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Thai referendum result reflects global backlash: Ex-Prime Minister

Thai voters' endorsement of army rule reflects a global backlash against the political establishment that can be seen in the U.K. and the U.S., one of the country's last non-military prime ministers told CNBC on Monday.

The Thai electorate approved a military-backed constitution in a referendum on Sunday that was the first major test of the junta's popularity since it took power in a coup in 2014.

The referendum was seen as a way to pave the way for democratic elections to return, but not until late 2017.

Ex-Prime Minister and current leader of the Democrat Party Abhisit Vejjajiva told CNBC that Thai voters' support for military rule was part of a trend of disenchantment with traditional politics.

The U.K. people's vote to leave the European Union in June has been interpreted as a vote against establishment British politicians, who largely campaigned to remain in the bloc.

Similarly, the popularity of U.S. Republican presidential candidate, Donald Trump, has been seen as a sign of U.S. voters' disenchantment with the Washington status quo.


"I think a lot of countries are going through an exceptional period in terms of democracy," Vejjajiva, who led Thailand between 2008 and 2011, told CNBC.

"There has been a strong reaction against the political establishment from the United States to the United Kingdom, we have seen already, and also in Thailand.

"But here in Thailand of course, it comes at a time when there has been chaos on the streets and the military had to step into restore orders. So it is not surprising to me that anti-political establishment feeling is now being channeled to support outsiders to take care of some of the aspects of our politics," he added.

The constitution approved on Sunday sets the scene for a national election. However it is unclear if political parties will be able to freely campaign for election.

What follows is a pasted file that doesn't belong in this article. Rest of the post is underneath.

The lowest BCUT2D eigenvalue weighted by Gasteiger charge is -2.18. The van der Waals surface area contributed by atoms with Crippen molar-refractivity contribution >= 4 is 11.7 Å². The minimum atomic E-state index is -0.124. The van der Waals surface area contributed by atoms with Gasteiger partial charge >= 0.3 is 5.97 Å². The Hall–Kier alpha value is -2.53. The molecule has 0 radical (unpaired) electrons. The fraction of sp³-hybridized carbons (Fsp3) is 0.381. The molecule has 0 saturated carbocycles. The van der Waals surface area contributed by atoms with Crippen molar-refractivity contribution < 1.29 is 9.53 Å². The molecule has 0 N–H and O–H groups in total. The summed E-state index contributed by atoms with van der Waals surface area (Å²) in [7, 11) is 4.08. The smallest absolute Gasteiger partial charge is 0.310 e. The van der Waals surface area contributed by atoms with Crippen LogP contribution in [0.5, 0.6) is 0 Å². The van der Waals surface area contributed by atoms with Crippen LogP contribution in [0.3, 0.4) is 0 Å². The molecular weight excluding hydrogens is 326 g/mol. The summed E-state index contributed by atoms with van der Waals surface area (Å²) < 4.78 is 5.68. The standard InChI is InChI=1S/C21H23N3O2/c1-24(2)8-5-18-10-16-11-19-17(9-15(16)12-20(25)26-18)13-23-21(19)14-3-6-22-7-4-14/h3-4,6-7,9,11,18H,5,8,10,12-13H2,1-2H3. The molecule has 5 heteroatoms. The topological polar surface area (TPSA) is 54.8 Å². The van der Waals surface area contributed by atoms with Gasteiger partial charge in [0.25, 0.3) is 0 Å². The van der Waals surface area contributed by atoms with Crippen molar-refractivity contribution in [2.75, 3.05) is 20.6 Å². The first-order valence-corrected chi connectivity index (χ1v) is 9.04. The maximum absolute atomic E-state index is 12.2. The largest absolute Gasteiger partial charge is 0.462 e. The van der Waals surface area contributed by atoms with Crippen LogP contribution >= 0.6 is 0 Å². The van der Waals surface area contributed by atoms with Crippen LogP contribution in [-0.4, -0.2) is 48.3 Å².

Vejjajiva remains leader of the Democrat Party and suggested on Monday that he would run in the next election.

"I'm still the party leader and I hope to come up with a platform that will respond to people's needs," he told CNBC.

"I think people voted yesterday for moving ahead towards elections, for certainty, stability and order and we have to respect that. But political parties now have to adapt themselves and respond to that and at the same time not lose site of the issues that really matter to voters, which include the economy, poverty, indebtedness, avoiding the conflicts of the past, fighting corruption and putting some key reforms in place."

A Thai woman casts her ballot with her child at a polling station in Bangkok on August 7, 2016.
Borja Sanchez-Trillo | AFP | Getty Images
A Thai woman casts her ballot with her child at a polling station in Bangkok on August 7, 2016.

Vejjajiva outlined his views for boosting the Thai economy, which is seen growing by 2.5 percent in 2016 by the World Bank.

"What I think we have seen in recent years is that we can only be strong if we help the weakest. Which means that for rural farmers, for people who are still in debt, they need to have the opportunities and the income, otherwise there will not be a strong enough domestic economy for everybody else," he told CNBC.

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